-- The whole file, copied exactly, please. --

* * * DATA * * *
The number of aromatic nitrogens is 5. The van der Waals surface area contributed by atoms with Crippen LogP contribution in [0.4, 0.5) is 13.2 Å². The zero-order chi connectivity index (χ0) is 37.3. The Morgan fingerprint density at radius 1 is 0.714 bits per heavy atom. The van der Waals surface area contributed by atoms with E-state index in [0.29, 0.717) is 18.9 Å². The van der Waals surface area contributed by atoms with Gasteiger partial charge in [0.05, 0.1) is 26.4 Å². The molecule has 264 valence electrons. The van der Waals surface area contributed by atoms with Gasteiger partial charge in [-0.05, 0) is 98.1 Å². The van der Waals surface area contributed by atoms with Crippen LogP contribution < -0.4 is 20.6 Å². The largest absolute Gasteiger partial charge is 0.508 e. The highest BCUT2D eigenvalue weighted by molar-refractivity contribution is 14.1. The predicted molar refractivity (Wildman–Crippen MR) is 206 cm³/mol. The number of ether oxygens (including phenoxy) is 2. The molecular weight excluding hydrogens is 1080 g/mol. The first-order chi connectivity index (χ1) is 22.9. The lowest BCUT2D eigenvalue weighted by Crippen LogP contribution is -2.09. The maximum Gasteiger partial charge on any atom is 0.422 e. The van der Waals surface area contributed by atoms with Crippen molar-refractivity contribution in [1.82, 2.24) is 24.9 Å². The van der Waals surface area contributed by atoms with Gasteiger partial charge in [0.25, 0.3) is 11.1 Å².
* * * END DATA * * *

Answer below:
The number of aromatic nitrogens is 5. The van der Waals surface area contributed by atoms with Crippen LogP contribution in [0.4, 0.5) is 13.2 Å². The zero-order chi connectivity index (χ0) is 37.3. The Morgan fingerprint density at radius 1 is 0.714 bits per heavy atom. The van der Waals surface area contributed by atoms with E-state index in [0.29, 0.717) is 18.9 Å². The van der Waals surface area contributed by atoms with Gasteiger partial charge in [0.05, 0.1) is 26.4 Å². The molecule has 264 valence electrons. The van der Waals surface area contributed by atoms with Gasteiger partial charge in [-0.05, 0) is 98.1 Å². The van der Waals surface area contributed by atoms with Crippen LogP contribution < -0.4 is 20.6 Å². The largest absolute Gasteiger partial charge is 0.508 e. The highest BCUT2D eigenvalue weighted by molar-refractivity contribution is 14.1. The predicted molar refractivity (Wildman–Crippen MR) is 206 cm³/mol. The number of ether oxygens (including phenoxy) is 2. The molecular weight excluding hydrogens is 1080 g/mol. The first-order chi connectivity index (χ1) is 22.9. The lowest BCUT2D eigenvalue weighted by Crippen LogP contribution is -2.09. The maximum Gasteiger partial charge on any atom is 0.422 e. The van der Waals surface area contributed by atoms with Crippen molar-refractivity contribution in [1.82, 2.24) is 24.9 Å². The van der Waals surface area contributed by atoms with Gasteiger partial charge in [0.25, 0.3) is 11.1 Å².